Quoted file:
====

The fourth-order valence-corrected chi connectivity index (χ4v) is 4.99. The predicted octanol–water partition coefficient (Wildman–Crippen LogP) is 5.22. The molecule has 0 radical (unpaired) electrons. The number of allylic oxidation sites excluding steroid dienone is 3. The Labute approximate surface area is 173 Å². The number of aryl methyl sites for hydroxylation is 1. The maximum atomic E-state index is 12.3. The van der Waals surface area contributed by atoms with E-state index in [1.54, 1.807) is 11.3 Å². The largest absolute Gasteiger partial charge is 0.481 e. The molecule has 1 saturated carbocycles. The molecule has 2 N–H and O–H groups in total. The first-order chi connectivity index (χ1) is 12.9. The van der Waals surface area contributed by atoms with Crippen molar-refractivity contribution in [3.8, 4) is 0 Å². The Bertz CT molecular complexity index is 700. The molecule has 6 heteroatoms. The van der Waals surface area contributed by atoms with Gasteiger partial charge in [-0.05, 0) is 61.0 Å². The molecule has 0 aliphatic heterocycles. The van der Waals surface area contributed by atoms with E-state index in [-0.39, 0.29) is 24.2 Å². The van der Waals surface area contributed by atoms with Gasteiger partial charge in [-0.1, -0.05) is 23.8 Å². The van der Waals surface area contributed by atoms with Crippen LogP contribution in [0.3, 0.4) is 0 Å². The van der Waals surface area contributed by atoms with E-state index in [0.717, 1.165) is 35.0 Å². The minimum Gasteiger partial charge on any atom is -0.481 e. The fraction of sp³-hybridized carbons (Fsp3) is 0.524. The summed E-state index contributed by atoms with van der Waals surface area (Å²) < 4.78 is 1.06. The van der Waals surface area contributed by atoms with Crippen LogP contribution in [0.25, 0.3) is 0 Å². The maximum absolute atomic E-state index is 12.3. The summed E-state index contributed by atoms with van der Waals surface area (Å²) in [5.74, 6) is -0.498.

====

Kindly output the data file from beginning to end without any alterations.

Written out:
The fourth-order valence-corrected chi connectivity index (χ4v) is 4.99. The predicted octanol–water partition coefficient (Wildman–Crippen LogP) is 5.22. The molecule has 0 radical (unpaired) electrons. The number of allylic oxidation sites excluding steroid dienone is 3. The Labute approximate surface area is 173 Å². The number of aryl methyl sites for hydroxylation is 1. The maximum atomic E-state index is 12.3. The van der Waals surface area contributed by atoms with E-state index in [1.54, 1.807) is 11.3 Å². The largest absolute Gasteiger partial charge is 0.481 e. The molecule has 1 saturated carbocycles. The molecule has 2 N–H and O–H groups in total. The first-order chi connectivity index (χ1) is 12.9. The van der Waals surface area contributed by atoms with Crippen molar-refractivity contribution in [3.8, 4) is 0 Å². The Bertz CT molecular complexity index is 700. The molecule has 6 heteroatoms. The van der Waals surface area contributed by atoms with Gasteiger partial charge in [-0.05, 0) is 61.0 Å². The molecule has 0 aliphatic heterocycles. The van der Waals surface area contributed by atoms with E-state index in [-0.39, 0.29) is 24.2 Å². The van der Waals surface area contributed by atoms with Gasteiger partial charge in [-0.1, -0.05) is 23.8 Å². The van der Waals surface area contributed by atoms with Crippen LogP contribution in [0.3, 0.4) is 0 Å². The van der Waals surface area contributed by atoms with E-state index in [0.717, 1.165) is 35.0 Å². The minimum Gasteiger partial charge on any atom is -0.481 e. The fraction of sp³-hybridized carbons (Fsp3) is 0.524. The summed E-state index contributed by atoms with van der Waals surface area (Å²) < 4.78 is 1.06. The van der Waals surface area contributed by atoms with Crippen LogP contribution in [0.25, 0.3) is 0 Å². The maximum absolute atomic E-state index is 12.3. The summed E-state index contributed by atoms with van der Waals surface area (Å²) in [5.74, 6) is -0.498.